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I think NCT is right on this one... The right escalator is a down one (I have other pictures of the same stairwell showing people coming down from the concourse level). At least when I visited the station (mid-morning on a weekday, right after Line 10 had opened for service that day), the passenger traffic was very light, so I'm not so sure about the parallel escalators, at least for Yuyuan Garden.
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Old May 24th, 2010, 08:31 PM   #1732
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Quote:
Originally Posted by NCT View Post
The structure of the network is another factor. Most journeys in Shanghai would take the form of one train into town and change to one other for the destination, so 1 passenger counts twice per typical journey. Beijing's and Guangzhou's network don't follow such a clear structure. Take Beijing for example - if you live out in the sticks you need to take 2 trains just to get to the centre, then possibly another to reach the actual destination, so a typical journey might count 3 times. This is why Beijing's statistics might look better than Shanghai's when it ain't necessarily so in reality.
I don't think that's right. When you buy a token/ticket, you make a contact of that token with reading machine only twice in the entire journey (once during entry and once during exit). In large networks like Shanghai, there can be more than one possible route combinations between 2 stations. Also the shortest route in terms of length might not be the shortest in terms of time as it may have more interchanges thus requiring more waiting time at platforms, which means multiple journey options between 2 stations.

Since you do not make any registered entry while changing lines and there are multiple options available, one cannot tell how many people took a particular line. IMO, it is the number of complete journeys which are given in the figures, instead of journeys of individual lines. Individual lines' figures are calculated by number of registered entries on that line. Unregistered entries (that is using a line after free transfer) are not counted as journeys of that line IMO.
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Old May 24th, 2010, 09:33 PM   #1733
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Quote:
Originally Posted by Abhishek901 View Post
I don't think that's right. When you buy a token/ticket, you make a contact of that token with reading machine only twice in the entire journey (once during entry and once during exit). In large networks like Shanghai, there can be more than one possible route combinations between 2 stations. Also the shortest route in terms of length might not be the shortest in terms of time as it may have more interchanges thus requiring more waiting time at platforms, which means multiple journey options between 2 stations.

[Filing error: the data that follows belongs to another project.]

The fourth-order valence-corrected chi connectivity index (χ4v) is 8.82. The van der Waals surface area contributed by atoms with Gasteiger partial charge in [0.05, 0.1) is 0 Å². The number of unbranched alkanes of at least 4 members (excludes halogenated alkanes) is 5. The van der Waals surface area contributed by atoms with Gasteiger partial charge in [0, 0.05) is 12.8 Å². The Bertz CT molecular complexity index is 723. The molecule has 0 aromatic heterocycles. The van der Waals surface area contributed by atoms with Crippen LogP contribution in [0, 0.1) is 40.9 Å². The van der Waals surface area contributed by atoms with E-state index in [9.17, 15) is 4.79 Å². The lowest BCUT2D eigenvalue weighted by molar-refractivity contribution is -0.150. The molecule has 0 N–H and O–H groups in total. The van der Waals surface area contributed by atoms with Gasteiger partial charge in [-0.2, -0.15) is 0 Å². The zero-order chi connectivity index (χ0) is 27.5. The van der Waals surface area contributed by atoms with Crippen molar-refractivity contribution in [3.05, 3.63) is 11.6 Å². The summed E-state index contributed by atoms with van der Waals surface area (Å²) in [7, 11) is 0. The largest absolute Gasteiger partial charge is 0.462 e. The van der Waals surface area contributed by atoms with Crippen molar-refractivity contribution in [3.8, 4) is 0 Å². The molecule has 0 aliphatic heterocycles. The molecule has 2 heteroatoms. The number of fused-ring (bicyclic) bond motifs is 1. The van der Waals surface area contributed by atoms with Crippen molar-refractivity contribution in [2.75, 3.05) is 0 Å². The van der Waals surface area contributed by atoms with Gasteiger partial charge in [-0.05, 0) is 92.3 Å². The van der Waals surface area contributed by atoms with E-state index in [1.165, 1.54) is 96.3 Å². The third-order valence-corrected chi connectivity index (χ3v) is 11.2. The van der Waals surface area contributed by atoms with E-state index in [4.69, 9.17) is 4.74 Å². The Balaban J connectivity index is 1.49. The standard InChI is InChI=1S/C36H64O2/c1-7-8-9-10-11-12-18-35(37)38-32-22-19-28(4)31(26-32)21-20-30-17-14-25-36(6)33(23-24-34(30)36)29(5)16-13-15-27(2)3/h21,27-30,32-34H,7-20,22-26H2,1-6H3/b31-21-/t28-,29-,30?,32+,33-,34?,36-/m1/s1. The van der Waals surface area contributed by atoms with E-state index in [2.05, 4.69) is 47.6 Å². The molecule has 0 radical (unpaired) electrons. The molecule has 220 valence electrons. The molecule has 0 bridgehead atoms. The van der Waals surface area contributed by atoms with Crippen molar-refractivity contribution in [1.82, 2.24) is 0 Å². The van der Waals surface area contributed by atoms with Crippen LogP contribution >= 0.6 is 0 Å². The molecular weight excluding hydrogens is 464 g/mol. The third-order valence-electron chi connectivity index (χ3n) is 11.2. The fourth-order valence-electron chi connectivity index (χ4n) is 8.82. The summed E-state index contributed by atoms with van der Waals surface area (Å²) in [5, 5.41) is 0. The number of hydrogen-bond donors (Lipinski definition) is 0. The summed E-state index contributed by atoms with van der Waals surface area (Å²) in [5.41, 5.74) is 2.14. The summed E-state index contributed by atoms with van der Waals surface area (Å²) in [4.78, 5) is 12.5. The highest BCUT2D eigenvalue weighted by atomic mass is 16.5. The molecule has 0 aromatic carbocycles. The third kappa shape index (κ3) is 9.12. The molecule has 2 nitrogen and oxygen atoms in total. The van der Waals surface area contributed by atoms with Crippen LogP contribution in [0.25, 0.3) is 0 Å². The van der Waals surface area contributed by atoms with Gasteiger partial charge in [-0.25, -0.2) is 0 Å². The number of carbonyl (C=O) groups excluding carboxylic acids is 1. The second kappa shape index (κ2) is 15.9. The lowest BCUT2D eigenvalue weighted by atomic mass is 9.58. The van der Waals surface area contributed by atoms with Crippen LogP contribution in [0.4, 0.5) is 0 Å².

Since you do not make any registered entry while changing lines and there are multiple options available, one cannot tell how many people took a particular line. IMO, it is the number of complete journeys which are given in the figures, instead of journeys of individual lines. Individual lines' figures are calculated by number of registered entries on that line. Unregistered entries (that is using a line after free transfer) are not counted as journeys of that line IMO.
No no, the statistics are calculated in the way I described - the 'system' calculates the shortest route regardless of actual routes likely to be taken, and adds counts to those lines involved appropriately. It's been officially explained by the operating company and this information is frequently available on forums like Metrofans and Ditiezu. Unfortunately I haven't come across any official documents regarding this in English.
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Old May 25th, 2010, 01:31 AM   #1734
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I don't really think it's fair to complain about ridership on Shanghai's network just yet, given that several of the lines (Line 7, Line 9 phase 2, Line 10, Line 11) either just entered full service or are still in trial operation. These lines haven't had a chance to get up to full operating capacity, and so the ridership will continue to grow as people get used to using them. Line 4, for example, has had its ridership increase significantly since its train frequency has increased in the past few months, and I'm sure the other lines will see something similar. So at the moment we can't quite compare Shanghai's total network length to Beijing's and say Shanghai is underperforming.